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[This article was originally published in a section called “Playing Outside The Box” in the New York Times on 19 July 2013 (sec. C [“Weekend Arts II”]).] 

To say I am not an avid outdoorsman is a gross understatement. From my perspective, civilization as we know it dates to the invention of air-conditioning, and the whole point of living in New York City is the opportunity it affords to bypass nature completely and its many discomforts and outright perils.

So you might conclude that Shakespeare in the Park, the beloved summer institution created by Joseph Papp and going strong some 50 years later, would have me grumbling about bugs, heat, rain and a paranoid fear of falling tree limbs. (Not so paranoid, that, which is why I remain immune to the vaunted charms of Central Park.) I’ll cop to some resistance born of unhappy experiences, like the insufferably muggy night that I sweltered through “The Skin of Our Teeth,” and a performance of “The Merchant of Venice” that stretched until midnight after the skies opened midway through the first act, necessitating a 45-minute pause during which the audience huddled under the theater’s narrow eaves.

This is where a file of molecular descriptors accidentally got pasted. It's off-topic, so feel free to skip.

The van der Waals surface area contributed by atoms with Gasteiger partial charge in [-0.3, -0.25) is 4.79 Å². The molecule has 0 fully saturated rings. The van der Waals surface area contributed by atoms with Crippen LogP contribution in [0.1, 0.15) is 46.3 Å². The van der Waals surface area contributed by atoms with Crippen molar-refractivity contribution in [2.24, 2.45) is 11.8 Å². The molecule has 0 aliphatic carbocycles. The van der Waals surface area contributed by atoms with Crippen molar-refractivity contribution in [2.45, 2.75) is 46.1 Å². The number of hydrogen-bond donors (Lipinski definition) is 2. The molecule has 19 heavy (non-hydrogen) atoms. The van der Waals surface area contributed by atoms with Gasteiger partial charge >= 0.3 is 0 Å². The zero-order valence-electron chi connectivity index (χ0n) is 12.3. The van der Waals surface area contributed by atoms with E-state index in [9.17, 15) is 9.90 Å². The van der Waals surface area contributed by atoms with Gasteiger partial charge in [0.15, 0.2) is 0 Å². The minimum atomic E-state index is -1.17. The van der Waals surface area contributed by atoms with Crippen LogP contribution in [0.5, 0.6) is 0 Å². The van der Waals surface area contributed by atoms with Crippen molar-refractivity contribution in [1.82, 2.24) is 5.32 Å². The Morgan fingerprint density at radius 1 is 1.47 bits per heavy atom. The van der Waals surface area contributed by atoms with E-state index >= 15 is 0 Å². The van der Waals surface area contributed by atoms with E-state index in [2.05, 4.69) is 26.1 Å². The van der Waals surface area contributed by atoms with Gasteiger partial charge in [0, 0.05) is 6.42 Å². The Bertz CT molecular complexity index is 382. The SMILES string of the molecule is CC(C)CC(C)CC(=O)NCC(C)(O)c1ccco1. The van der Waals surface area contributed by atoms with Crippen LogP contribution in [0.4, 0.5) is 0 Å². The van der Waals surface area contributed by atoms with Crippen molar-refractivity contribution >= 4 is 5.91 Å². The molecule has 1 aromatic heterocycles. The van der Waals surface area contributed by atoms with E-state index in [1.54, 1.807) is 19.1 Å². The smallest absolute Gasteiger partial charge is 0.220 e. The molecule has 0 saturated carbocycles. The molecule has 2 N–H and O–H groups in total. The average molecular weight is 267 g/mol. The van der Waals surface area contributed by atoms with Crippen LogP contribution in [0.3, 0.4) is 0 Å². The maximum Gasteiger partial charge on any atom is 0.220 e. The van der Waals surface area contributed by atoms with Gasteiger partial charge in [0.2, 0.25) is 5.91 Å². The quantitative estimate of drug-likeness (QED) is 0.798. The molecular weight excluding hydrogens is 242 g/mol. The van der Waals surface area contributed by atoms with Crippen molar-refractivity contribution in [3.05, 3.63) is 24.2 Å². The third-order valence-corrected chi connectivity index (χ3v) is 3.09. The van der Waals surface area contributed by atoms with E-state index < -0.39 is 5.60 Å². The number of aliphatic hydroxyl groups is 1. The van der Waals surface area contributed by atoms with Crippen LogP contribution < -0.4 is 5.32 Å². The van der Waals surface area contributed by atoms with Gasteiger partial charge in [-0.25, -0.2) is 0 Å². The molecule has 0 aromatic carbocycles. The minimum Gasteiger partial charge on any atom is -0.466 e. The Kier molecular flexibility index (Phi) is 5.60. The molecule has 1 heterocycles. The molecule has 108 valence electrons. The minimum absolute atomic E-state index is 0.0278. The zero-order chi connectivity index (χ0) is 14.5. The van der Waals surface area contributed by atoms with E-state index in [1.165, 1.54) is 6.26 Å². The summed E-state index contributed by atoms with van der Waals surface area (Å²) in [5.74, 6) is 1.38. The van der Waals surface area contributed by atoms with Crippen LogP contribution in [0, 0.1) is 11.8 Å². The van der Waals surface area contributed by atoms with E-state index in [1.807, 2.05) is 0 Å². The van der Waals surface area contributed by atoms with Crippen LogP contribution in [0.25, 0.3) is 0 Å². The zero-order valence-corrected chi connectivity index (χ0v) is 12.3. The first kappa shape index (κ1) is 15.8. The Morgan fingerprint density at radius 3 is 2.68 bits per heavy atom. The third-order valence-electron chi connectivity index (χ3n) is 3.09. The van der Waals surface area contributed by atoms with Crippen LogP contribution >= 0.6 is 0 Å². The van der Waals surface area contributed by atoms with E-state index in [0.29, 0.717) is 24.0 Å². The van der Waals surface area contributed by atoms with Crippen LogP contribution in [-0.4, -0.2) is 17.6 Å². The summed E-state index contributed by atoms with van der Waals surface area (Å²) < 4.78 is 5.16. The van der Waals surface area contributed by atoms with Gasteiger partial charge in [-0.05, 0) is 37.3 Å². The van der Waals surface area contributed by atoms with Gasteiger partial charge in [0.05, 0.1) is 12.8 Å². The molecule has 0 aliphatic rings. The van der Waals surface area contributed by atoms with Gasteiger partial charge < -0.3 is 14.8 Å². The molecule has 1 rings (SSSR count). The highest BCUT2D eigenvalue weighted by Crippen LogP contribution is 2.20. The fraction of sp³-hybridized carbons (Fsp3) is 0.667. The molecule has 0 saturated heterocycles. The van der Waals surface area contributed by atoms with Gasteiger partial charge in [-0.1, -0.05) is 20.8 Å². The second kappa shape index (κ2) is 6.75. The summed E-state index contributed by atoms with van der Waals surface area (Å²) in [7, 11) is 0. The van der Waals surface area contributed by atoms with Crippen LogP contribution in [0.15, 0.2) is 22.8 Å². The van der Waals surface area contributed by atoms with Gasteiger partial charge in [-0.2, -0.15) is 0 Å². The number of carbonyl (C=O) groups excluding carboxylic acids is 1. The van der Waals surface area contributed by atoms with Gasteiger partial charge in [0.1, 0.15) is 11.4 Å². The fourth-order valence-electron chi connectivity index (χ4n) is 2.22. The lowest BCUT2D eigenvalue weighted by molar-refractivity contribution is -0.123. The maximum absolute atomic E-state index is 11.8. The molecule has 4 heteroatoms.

But I have come to appreciate – even look forward to – the undeniable pleasures of the experience, particularly in recent years, as the Public Theater has raised its Shakespeare productions to a generally high standard. The comedies in which natural realms are benign, healing influences play particularly well outdoors. Having a real forest (or what can pass for one) portray the role of the Forest of Arden in “As You Like It” sweetens the atmosphere of that play. Ditto “A Midsummer Night’s Dream,” wherein the heart’s confusions are sorted out as the lovers tear through the woods surrounding Athens. I have no idea what the shores of Illyria were like, but watching “Twelfth Night” unsheltered by protective covering helps usher us into the experience of the play’s shipwrecked characters.
Seeing Shakespeare outdoors turns the playgoing experience into something more elemental and primal than it usually is, reminding us that this art form was born in outdoor auditoriums in ancient Greece and flourished anew during Shakespeare’s day at theaters like the Globe, which were not enclosed spaces, either. The lesser folk – groundlings – who stood to watch performances at the Globe would brave whatever weather came their way. They still do today at the facsimile constructed on the South Bank of the Thames – a hugely successful enterprise.

And, for many, seeing Shakespeare outdoors frees it from the suffocating air of elitism – or cultural homework – that can often cling to it. The most responsive audiences I’ve ever been a part of have been those at the Delacorte, most of whom, I suspect, are not regular theatergoers punching a cultural ticket, but people who simply come because it’s free and it’s fun – an unbeatable combination. Attending Shakespeare in the Park feels more like going to a baseball game, where you expect to be engrossed but are free from the threat of edification. Many of the more high-minded, assiduous (and deep-pocketed) theater lovers I know shrug and demur when urged to go see something at the Delacorte; they can’t be bothered to stand in line to score a ticket.